National Geographic : 1954 Jan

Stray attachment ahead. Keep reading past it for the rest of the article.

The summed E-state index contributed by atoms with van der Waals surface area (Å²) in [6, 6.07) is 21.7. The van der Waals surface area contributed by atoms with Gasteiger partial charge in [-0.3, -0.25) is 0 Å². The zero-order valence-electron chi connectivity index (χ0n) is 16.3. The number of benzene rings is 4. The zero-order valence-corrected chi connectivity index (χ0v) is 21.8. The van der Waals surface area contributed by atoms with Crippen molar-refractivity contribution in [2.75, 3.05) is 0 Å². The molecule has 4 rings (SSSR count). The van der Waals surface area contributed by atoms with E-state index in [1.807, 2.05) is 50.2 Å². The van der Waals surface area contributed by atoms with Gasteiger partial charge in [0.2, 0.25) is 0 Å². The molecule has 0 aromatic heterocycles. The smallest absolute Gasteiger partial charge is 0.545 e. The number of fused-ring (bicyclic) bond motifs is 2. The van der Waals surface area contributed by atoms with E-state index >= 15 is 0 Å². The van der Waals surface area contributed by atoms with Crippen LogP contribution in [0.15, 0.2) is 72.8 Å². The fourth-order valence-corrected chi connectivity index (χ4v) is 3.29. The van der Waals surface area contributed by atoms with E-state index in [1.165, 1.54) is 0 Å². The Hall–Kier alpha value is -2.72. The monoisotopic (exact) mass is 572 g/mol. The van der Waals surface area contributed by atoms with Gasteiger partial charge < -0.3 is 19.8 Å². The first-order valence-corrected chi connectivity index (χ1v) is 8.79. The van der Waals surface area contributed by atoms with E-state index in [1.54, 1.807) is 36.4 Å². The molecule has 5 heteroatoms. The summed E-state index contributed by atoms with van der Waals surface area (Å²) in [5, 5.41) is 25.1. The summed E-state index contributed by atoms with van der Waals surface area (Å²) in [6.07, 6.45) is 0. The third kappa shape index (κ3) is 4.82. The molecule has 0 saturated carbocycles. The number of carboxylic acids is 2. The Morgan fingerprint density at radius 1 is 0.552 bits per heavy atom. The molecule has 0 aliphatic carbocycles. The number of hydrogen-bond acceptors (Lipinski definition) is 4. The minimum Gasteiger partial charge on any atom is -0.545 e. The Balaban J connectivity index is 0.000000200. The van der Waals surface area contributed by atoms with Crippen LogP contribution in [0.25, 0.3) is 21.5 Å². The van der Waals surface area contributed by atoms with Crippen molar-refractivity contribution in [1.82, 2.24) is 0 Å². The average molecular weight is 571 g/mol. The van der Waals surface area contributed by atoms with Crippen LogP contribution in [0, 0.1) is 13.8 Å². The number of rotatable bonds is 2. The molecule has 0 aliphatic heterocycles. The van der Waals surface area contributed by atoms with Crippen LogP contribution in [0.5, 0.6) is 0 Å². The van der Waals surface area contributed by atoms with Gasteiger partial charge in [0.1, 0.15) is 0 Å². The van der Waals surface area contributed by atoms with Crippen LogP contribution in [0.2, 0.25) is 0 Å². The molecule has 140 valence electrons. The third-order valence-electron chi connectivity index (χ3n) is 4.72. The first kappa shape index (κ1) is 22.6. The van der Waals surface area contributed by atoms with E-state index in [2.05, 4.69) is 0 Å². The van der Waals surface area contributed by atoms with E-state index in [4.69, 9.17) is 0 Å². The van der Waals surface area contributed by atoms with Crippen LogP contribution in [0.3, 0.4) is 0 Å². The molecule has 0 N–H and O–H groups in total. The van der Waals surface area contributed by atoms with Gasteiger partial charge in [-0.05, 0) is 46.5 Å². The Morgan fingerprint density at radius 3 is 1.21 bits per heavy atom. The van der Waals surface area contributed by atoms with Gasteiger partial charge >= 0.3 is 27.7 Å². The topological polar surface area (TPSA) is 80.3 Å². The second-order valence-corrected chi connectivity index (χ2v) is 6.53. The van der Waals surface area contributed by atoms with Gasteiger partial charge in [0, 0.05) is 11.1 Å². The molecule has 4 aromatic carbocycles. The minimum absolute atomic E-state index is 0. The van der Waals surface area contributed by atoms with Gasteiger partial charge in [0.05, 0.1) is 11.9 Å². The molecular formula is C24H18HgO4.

Westminster, World Series of Dogdom 91 Every Year Since 1877, Canine Aristocrats Have Won Honors-and Even Once a Pearl-handled Revolver-in the Nation's Premier Dog Show BY JOHN W. CROSS, JR. Chairman, Dog Show Committee, Westminster Kennel Club OF THE 22,500,000 dogs estimated to make up the canine population of the United States, about one in ten thou sand sees the inside of New York City's Madi son Square Garden in any one year. Those that do are the elite of their kind, there to be exhibited at the annual Westminster Kennel Club Dog Show in February. Westminster is the world series of dogdom, and 1954 marks its 78th consecutive year a record approached by no other dog show in the world. England held its first one 18 years earlier-in 1859-but interruptions caused by wars have prevented any challenge to West minster's record of consecutive shows. In fact, the only sporting events in this country with a record so long and unbroken are the Kentucky Derby, first run in 1875, and two other Churchill Downs races dating from the same year. In the early years, however, even the Derby had not yet achieved its pres ent national prominence. Westminster, on the other hand, has always been queen of Ameri can dog shows, and through all the years a win there has been prized above all others. Most Dogs Enjoy a Show Although many people seem to imagine that dogs don't like dog shows, the fact is that the great majority of them enjoy nothing more. To them the traveling crate and station wagon that bring them to the Garden are what the clanging bell was to the fire horse in days gone by. They act as if the whole affair is being put on in their honor and for their per sonal delight. When their showing days are over and they are left behind as the younger dogs go off to shows, veterans of bench and ring are as dis consolate as politicians put out to pasture by the electorate. Many a kindhearted owner has taken an old dog to a show, entering him "For Exhibition Only," just so that he could once again savor the life he has learned to love. The average spectator, looking at and listen ing to a row of yapping terriers on a bench, decides that they must be expressing their dis taste for the proceedings. This is because he attributes to dogs his own reactions. Mr. and Mrs. Public would not like to be chained to a bench with all that noise around them; there fore the dogs can't possibly like it! The fact that human beings willingly go to noisy parties, conventions, and political rallies is conveniently forgotten. What would dogs have to say about these if they could talk? Another popular misconception is that show dogs can't be house dogs and that the reverse is also true. Actually there are many show dogs-some of the very best-that are house dogs all their lives. The house dog's intimate association with people seems to help bring to full flower the responsiveness so important in the ring. An alert dog, eager to please, will show to ad vantage in front of the judge. The winner of Best in Show at Westminster in 1952 and 1953, a Doberman Pinscher named Rancho Dobe's Storm, was raised in a New York City apartment and has been a house dog since early puppyhood (page 114). The popularity of certain breeds changes, as do women's fashions, and sometimes for equally inexplicable reasons. One well-known factor in the rise of the smaller breeds, how ever, has been the enormous increase in the dog population in our large cities. Apartment-sized Breeds Popular Although you will find Great Danes and St. Bernards living in small apartments with their owners, these cases are exceptional, and cer tainly one of the reasons for today's enor mous registration of Cocker Spaniels is that the Cocker is an "apartment-sized dog." Other factors, of course, enter into this, such as his soulful eyes and his generally merry dispo sition (page 93). Among the most popular of city dogs are the terriers. These little dynamos seem to en joy the fast pace of modern city life, and they relish the company of human beings no less than their encounters with other dogs when being walked. While many terriers enjoy the canine coun terpart of a bout of fisticuffs, there is little doubt that the leash and collar which restrain the city dog add to his apparent belligerence.